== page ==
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Although billiards has gotten an unsavory reputation through the years, no game requires more skill.
April 14, 2009
You might not have heard of Jeremiah (Jerry) P. Thomas, but he was as much of a pioneer, in his own way, as Buffalo Bill Cody.
He was the Escoffier of the bar, perfecting his art at San Francisco's Occidental Hotel in the late 1800s.
He codified hundreds of cocktails, some that were his own, in the first ever bartending recipe book, "Jerry Thomas' Bartender's Guide." (Alternately titled “How to Mix Drinks” or “The Bon-Vivant’s Companion.”)
He literally wrote the book. Or books.
A New York Times article stated that Thomas was an inventor and showman who established the principles for mixed drinks of all categories and remade the bartender's image into a creative professional.
It was a different age then.
The cocktail shaker hadn't been invented. Bartenders tossed their ingredients back and forth between two mixing glasses. Ice came in solid blocks, and you had to chip away with a pick to fill a glass.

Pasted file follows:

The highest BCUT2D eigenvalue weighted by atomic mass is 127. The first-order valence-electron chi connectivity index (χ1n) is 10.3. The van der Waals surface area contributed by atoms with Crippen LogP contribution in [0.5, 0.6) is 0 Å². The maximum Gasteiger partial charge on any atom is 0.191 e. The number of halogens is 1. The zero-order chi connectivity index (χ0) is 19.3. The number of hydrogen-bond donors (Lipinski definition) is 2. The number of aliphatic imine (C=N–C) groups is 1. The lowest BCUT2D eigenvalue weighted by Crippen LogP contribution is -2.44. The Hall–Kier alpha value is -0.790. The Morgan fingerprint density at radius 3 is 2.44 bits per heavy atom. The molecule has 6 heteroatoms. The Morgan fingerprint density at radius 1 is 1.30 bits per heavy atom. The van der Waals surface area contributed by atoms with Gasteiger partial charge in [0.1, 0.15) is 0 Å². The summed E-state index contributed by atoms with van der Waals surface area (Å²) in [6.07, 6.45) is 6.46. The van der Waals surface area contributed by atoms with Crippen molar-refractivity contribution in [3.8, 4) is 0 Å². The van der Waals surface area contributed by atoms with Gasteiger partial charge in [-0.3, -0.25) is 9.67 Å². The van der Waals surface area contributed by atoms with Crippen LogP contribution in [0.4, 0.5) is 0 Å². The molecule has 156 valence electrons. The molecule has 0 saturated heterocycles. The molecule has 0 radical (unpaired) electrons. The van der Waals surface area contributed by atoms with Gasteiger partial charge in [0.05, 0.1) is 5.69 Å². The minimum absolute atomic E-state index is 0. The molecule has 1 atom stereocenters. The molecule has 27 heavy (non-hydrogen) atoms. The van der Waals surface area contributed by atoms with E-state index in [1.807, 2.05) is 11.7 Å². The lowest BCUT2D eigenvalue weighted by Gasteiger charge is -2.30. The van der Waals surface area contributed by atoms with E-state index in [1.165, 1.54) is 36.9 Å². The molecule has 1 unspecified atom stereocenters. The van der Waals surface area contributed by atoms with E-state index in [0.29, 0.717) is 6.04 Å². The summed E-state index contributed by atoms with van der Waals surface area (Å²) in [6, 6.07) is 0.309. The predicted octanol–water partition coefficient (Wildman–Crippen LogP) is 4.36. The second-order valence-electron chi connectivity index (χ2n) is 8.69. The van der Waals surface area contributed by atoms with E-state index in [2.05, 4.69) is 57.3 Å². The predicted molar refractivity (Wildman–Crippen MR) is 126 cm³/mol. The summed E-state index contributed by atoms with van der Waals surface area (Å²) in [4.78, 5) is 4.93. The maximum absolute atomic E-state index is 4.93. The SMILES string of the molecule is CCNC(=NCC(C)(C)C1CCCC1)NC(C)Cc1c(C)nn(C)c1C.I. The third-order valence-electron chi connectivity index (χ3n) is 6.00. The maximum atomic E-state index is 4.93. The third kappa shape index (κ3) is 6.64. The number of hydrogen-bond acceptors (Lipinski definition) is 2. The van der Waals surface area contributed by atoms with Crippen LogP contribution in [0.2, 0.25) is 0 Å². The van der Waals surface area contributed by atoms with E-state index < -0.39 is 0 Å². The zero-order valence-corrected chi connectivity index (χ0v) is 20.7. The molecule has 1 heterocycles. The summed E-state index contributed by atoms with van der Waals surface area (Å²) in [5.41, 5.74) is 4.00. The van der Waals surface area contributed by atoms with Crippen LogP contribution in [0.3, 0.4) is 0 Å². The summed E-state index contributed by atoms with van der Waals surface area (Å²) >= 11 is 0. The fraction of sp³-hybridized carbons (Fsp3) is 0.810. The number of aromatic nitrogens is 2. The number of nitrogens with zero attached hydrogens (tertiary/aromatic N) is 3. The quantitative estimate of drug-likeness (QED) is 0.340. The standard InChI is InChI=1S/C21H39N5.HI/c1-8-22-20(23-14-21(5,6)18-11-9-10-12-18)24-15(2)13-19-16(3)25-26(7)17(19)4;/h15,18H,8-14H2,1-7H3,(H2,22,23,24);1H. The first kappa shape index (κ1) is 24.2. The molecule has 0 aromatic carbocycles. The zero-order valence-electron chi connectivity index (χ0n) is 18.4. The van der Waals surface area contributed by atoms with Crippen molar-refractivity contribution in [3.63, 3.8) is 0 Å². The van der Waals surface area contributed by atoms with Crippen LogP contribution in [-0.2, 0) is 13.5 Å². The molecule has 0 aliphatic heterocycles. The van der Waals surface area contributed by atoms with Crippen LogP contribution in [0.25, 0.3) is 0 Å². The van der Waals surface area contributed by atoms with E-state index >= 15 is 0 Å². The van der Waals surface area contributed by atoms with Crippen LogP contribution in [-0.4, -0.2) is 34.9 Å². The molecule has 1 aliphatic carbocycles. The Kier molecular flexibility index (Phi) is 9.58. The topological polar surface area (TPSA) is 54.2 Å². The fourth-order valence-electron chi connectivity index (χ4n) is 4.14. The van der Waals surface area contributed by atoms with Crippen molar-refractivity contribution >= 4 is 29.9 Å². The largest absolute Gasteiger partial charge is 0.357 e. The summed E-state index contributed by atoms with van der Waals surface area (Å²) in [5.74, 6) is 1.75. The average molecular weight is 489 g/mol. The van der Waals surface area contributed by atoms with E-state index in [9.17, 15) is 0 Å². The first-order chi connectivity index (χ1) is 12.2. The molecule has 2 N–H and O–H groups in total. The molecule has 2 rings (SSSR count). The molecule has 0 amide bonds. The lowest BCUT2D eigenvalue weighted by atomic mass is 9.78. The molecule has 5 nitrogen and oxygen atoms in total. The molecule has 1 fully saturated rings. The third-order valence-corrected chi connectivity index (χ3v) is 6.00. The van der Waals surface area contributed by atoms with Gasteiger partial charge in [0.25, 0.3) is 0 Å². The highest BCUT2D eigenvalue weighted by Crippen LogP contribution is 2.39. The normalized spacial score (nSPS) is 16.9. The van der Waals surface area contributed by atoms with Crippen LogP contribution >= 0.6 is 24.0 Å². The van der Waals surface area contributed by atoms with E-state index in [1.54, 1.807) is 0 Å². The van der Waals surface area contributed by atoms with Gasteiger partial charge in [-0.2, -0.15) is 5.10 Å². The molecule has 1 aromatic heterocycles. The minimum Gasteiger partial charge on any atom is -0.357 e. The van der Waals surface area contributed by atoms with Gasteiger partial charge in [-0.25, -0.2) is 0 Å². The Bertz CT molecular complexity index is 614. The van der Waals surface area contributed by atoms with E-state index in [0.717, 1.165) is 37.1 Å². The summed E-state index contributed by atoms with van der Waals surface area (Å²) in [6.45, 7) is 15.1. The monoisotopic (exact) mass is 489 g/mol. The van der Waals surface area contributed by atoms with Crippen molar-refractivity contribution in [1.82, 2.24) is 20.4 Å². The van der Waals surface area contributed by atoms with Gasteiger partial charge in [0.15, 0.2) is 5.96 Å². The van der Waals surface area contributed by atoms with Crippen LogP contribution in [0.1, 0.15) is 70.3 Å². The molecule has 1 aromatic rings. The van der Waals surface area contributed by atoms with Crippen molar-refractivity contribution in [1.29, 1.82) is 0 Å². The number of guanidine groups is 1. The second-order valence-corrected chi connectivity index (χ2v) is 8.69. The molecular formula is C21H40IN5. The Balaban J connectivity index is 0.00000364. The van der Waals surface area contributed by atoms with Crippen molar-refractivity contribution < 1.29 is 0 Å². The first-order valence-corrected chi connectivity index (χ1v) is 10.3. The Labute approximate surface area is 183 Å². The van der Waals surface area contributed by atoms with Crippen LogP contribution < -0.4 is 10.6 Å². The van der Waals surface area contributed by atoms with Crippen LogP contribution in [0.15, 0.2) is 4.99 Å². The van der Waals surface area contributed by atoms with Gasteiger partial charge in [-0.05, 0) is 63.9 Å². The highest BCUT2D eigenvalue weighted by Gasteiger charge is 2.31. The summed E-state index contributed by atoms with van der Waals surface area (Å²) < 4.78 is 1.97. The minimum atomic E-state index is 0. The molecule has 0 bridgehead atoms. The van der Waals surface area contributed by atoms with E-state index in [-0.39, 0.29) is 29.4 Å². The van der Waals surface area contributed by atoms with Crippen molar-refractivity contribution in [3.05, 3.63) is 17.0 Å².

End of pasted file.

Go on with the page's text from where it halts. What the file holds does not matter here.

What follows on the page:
Now, we have mixologists. The lines between them and bartenders are blurring, possibly depending on how many cocktails you've had, but mixology is accepted to be the refined, higher study of mixing cocktails.
The all-important bartender is the one that you hope does a good pour.
Dale DeGroff is a master mixologist, founder of The Museum of the American Cocktail, who has studied Thomas' reference books and is putting is own stamp on classic cocktails in venerable establishments like the Rainbow Room.
Today, if you peek open a cocktail menu, you'll liable to see the fruits of many mixology seminars, like this concoction from the Stork Club in New York City, one of the few bars that kept martini making alive in the decades just after Prohibition:
3/4 ounces fresh-squeezed orange juice, 1/2 ounce fresh-squeezed lime juice 1 1/2 ounces gin, 1/2 ounce Grand Marnier Cordon Rouge. Shake vigorously.
(I recently had a $30 Singapore Sling at the Long Bar at Raffles where it originated, which you can come close to duplicating for about $29 less.)
With Jerry Thomas' book, a couple of mixing glasses, some ice, you can probably put on quite a show yourself.
So...entertaining at home or going out, what do you like? Your own twist on the classics? What's on your cocktail menu?
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